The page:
The second law says that entropy in the universe is always increasing. So in infinite time, if the universe is infinitely old, entropy would have necessarily reached its maximum state, and nothing more could occur in the entire universe. We clearly haven’t reached that state yet, therefore the universe cannot be infinitely old.

Philosophers and mathematicians also argue about whether an infinite series of events is possible. We know we cannot count to infinity, so it seems logical that we cannot count from infinity past to reach the present time. So it seems that the concept of an infinite series of events in time past is absurd, though not all philosophers and mathematicians would agree with that.

So there are strong reason, in addition to common sense, to believe that the universe had a beginning.

Does everything that begins to exist have a cause?

David Mills admits that this seems to be the case with everything we observe on earth and in the universe. But he argues that this Causal Principle may not be the case with the universe as a whole. We cannot scientifically prove that the universe has a cause, and our common sense may be wrong.

But this principle is more than common sense. Everything we have ever observed appears to have a cause.

(It is sometimes objected that quantum events don’t have a cause, but I think this is misleading. It is true that quantum events are unpredictable, but they cannot occur without a fluctuating quantum field, so the field is part of the reason why the event occurs, and is in that sense a cause.)

So if someone wants to claim that the origin of the universe as a whole doesn’t follow what we have observed in every other case, then we need a strong argument in support, not just a claim that common sense isn’t always right.

Does the conservation of mass-energy prove the universe is eternal?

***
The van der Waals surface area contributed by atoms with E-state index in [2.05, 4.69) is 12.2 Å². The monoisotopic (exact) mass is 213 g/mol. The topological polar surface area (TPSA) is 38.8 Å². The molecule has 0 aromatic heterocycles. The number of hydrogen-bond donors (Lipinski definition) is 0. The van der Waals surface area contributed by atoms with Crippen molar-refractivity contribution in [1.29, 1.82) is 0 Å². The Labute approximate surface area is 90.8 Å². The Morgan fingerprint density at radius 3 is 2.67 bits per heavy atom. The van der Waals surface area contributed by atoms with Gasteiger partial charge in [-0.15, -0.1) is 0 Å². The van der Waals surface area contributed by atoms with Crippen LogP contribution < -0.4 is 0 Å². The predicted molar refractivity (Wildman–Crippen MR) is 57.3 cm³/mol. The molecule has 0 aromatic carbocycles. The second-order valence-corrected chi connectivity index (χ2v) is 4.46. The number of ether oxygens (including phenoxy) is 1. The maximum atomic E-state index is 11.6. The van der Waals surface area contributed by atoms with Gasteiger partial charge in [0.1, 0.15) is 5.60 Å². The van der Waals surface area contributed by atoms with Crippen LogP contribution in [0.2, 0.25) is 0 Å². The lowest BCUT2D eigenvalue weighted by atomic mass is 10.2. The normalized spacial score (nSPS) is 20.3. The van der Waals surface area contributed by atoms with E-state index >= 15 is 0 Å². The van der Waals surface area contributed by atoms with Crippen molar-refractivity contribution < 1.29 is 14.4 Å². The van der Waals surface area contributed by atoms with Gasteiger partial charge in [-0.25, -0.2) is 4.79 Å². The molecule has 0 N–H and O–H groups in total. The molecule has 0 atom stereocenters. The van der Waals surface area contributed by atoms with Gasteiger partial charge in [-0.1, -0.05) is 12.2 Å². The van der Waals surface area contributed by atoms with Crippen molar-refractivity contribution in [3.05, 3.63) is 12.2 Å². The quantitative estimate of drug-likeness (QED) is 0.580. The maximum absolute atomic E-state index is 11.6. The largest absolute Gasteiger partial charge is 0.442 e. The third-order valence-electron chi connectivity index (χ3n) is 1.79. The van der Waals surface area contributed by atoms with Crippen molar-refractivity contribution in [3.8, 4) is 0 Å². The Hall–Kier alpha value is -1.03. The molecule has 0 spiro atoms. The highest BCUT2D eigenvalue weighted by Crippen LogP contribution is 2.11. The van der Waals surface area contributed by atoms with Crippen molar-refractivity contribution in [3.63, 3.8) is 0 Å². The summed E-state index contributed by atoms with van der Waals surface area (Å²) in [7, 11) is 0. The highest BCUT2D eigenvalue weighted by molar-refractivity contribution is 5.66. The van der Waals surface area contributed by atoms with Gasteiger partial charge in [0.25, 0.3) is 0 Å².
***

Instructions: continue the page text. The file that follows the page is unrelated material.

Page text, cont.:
This is where the argument is interesting, because Mills argues that the conservation of mass-energy is an established scientific principle, which would be contradicted if the universe, with all its enormous mass-energy, appeared out of nowhere.

It seems to me that there are two ways to answer this objection:

Does energy conservation apply at the start of the universe?

The conservation of mass-energy and the causal principle are both observations that seem to apply everywhere we have ever observed. If one may not apply to the universe as a whole, neither may the other. David cannot consistently reject the applicability of the Causal Principle for the start of the universe yet hold that the conservation of mass-energy must apply.

But it is more complex than that. Apparently the law of conservation of mass-energy isn’t as universal as David Mills thinks. In general relativity, energy is not conserved, and if space is expanding, then energy is not conserved. Further, the currently known laws of physics do not apply at the first moments of the big bang and cosmology is unable to say what happened back then. So it is doubtful that this argument from the conservation of energy can be sustained scientifically.

So it seems that neither principle is certainly true for the start of the universe, but both may be probable. So there is a dilemma – two principles that appear to be in contradiction.

Resolving the dilemma

In summary, we have three principles that seem to be very well based in reality:

  1. The second law of thermodynamics and entropy seem to point to the universe having a beginning.
  2. The Causal Principle seems to point to the universe having a beginning and an external cause.
  3. Mass-energy conservation seems to point to the universe not beginning, with some caveats.

I cannot see how Mills’ argument offers any solution to this dilemma. It offers no real argument why we should accept the conservation of energy over the Causal Principle and the second law, especially as there are significant doubts over the applicability of energy conservation at the start of the big bang.

But the dilemma can be easily resolved if there is some reality outside the physical universe. We would no longer have a closed system and energy could enter the universe from outside.

Of course the obvious reality outside the universe capable of creating energy and the universe itself, is God. Hence the theistic argument based on the origin of the universe.


It seems to me that David’s interesting argument has strengthened the case of the existence of a creator God, rather than weakened it.

His argument raises several issue that it cannot resolve, it ignores entropy, and its assessment of energy conservation isn’t accurate. In the end it is unable to explain the universe’s existence. In contrast, creation by God explains all the science and the logic, and resolves the dilemmas.

What do you think?

Photo: Part of the Lesser Magellanic Cloud Galaxy (NASA